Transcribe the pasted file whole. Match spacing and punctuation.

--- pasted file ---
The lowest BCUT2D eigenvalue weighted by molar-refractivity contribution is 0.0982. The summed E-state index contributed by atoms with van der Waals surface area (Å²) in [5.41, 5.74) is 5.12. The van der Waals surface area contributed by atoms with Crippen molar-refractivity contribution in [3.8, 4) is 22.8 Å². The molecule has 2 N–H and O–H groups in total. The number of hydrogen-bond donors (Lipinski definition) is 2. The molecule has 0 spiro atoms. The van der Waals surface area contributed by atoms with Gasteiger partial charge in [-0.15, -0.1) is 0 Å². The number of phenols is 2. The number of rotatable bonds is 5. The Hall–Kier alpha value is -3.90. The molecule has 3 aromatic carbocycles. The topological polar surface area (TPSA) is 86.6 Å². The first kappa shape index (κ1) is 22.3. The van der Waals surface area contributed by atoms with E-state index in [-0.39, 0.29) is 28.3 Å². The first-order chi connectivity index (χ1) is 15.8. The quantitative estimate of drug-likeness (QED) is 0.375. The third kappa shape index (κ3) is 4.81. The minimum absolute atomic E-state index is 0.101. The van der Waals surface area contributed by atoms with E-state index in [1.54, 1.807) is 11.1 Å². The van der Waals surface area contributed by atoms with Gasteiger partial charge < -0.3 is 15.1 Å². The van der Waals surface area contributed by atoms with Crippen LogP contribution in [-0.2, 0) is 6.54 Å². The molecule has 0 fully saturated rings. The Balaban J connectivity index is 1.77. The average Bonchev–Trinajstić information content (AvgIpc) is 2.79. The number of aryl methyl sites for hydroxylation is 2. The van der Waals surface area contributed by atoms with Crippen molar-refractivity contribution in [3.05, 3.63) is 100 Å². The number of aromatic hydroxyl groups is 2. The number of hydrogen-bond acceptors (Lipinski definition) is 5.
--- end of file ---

The lowest BCUT2D eigenvalue weighted by molar-refractivity contribution is 0.0982. The summed E-state index contributed by atoms with van der Waals surface area (Å²) in [5.41, 5.74) is 5.12. The van der Waals surface area contributed by atoms with Crippen molar-refractivity contribution in [3.8, 4) is 22.8 Å². The molecule has 2 N–H and O–H groups in total. The number of hydrogen-bond donors (Lipinski definition) is 2. The molecule has 0 spiro atoms. The van der Waals surface area contributed by atoms with Gasteiger partial charge in [-0.15, -0.1) is 0 Å². The number of phenols is 2. The number of rotatable bonds is 5. The Hall–Kier alpha value is -3.90. The molecule has 3 aromatic carbocycles. The topological polar surface area (TPSA) is 86.6 Å². The first kappa shape index (κ1) is 22.3. The van der Waals surface area contributed by atoms with E-state index in [-0.39, 0.29) is 28.3 Å². The first-order chi connectivity index (χ1) is 15.8. The quantitative estimate of drug-likeness (QED) is 0.375. The third kappa shape index (κ3) is 4.81. The minimum absolute atomic E-state index is 0.101. The van der Waals surface area contributed by atoms with E-state index in [1.54, 1.807) is 11.1 Å². The van der Waals surface area contributed by atoms with Gasteiger partial charge < -0.3 is 15.1 Å². The van der Waals surface area contributed by atoms with Crippen LogP contribution in [-0.2, 0) is 6.54 Å². The molecule has 0 fully saturated rings. The Balaban J connectivity index is 1.77. The average Bonchev–Trinajstić information content (AvgIpc) is 2.79. The number of aryl methyl sites for hydroxylation is 2. The van der Waals surface area contributed by atoms with Crippen molar-refractivity contribution in [3.05, 3.63) is 100 Å². The number of aromatic hydroxyl groups is 2. The number of hydrogen-bond acceptors (Lipinski definition) is 5.